This article titled ‘Arrest Before Judgment and Attachment Before Judgment (Order 38).’ is written by Devanjali Banerjee and discusses Order 38 of the Code of Civil Procedure. I. Introduction Order 38 of the Code of Civil Procedure, 1908 lays out the appropriate procedure for a court to order the arrest and attachment of the defendant and disputed properties: this… Read More »

This article titled ‘Arrest Before Judgment and Attachment Before Judgment (Order 38).’ is written by Devanjali Banerjee and discusses Order 38 of the Code of Civil Procedure. I. Introduction Order 38 of the Code of Civil Procedure, 1908 lays out the appropriate procedure for a court to order the arrest and attachment of the defendant and disputed properties: this is done in order to prevent the defendant’s attempts to defeat the execution of a decree. Thus, the Court may issue...

This article titled ‘Arrest Before Judgment and Attachment Before Judgment (Order 38).’ is written by Devanjali Banerjee and discusses Order 38 of the Code of Civil Procedure.

I. Introduction

Order 38 of the Code of Civil Procedure, 1908 lays out the appropriate procedure for a court to order the arrest and attachment of the defendant and disputed properties: this is done in order to prevent the defendant’s attempts to defeat the execution of a decree.

Thus, the Court may issue a warrant for the arrest of the defendant, show cause for security, and attach his properties in case of violation of the stipulated procedure. The Court may also commit the guilty person to civil prison.

In ordinary cases, the property of a defendant may be attached or he may be arrested only in the process of executing a decree. However, in situations where the defendant attempts to defeat the execution of such a decree, the Court is empowered to issue an order for the arrest of a defendant, compel the same to provide security and attach his properties for failing to furnish security.[1]

Order 38 of the Code of Civil Procedure (‘the Code’) provides for arrest and attachment before judgement. These powers work to secure the presence of the defendant and or ensure there are available assets against which the plaintiff can proceed before the judgment is delivered by the court, so that the plaintiff may execute the decree.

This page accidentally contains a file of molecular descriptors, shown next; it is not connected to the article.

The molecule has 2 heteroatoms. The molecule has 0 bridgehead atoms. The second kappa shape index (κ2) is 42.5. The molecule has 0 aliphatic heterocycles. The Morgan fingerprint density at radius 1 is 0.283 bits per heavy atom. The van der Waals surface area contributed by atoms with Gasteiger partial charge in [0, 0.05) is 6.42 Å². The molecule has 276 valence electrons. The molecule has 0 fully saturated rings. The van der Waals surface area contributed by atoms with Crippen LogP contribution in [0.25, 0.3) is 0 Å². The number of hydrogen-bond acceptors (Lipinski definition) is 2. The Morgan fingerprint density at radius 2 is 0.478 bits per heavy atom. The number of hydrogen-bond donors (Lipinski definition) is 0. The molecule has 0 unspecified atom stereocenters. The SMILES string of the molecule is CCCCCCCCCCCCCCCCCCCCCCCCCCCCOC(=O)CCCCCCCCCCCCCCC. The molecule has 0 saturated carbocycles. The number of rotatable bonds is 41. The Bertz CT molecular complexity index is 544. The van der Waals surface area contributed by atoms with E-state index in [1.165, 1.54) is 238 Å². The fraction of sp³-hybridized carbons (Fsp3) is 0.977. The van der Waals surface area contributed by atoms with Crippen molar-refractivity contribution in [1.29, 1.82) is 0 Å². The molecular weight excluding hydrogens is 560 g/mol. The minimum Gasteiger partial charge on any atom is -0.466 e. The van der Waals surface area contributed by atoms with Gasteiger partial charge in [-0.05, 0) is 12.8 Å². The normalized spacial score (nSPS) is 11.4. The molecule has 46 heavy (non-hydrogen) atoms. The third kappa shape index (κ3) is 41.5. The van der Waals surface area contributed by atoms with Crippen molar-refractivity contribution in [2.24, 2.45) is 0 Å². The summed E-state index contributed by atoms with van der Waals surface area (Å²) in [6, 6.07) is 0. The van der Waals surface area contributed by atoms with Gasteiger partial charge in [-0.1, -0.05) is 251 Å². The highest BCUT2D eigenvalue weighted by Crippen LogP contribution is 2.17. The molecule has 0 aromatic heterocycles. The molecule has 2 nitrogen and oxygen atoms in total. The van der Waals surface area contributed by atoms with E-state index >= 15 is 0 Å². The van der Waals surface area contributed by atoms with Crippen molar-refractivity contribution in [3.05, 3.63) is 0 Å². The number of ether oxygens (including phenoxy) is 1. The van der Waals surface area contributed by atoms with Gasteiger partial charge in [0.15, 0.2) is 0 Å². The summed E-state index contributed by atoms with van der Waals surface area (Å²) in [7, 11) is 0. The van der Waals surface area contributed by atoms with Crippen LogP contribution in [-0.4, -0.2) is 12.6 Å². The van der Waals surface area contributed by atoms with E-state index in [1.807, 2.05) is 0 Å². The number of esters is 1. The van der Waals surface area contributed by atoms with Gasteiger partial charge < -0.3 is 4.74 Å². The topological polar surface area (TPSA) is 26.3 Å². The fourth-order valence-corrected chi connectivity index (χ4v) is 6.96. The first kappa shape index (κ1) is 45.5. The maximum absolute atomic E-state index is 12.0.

Order 38, Rules 1-4 cover arrest before judgment, while Rules 5-13 cover attachment before judgment. The Court is empowered to pass such orders under Section 94 (a), (b) and (c) of the Code which mentions supplemental proceedings.

II. Arrest Before Judgment and Attachment Before Judgment : An Extraordinary Remedy

As may be expected by the severe nature of the remedy, the power of arrest and attachment before judgment is an extraordinary remedy and is to be applied, if at all, sparingly and with due caution.[2] The process cannot be used as a form of punishment by the plaintiff, or as a form of leverage to coerce the defendant to comply with his terms.[3]

Such a situation was witnessed in Sardar Govindrao Mahadik v. Devi Sahai, wherein the appellant mortgagor had taken out a loan against his property and had committed the same to the respondent mortgagee.[4]

Subsequently, the mortgagor sold the property to the mortgagee but the deed was not registered. The mortgagor then tried to sell the same property to a new buyer, and the new buyer and mortgagor filed a suit against the respondent for the redemption of the property.

However, the trial court found against the mortgagee as the sale deed though executed, was not registered and the transaction was held to be not complete. Another party then filed a suit against the mortgagor for recovery of a debt and obtained attachment of the earlier suit property before judgment.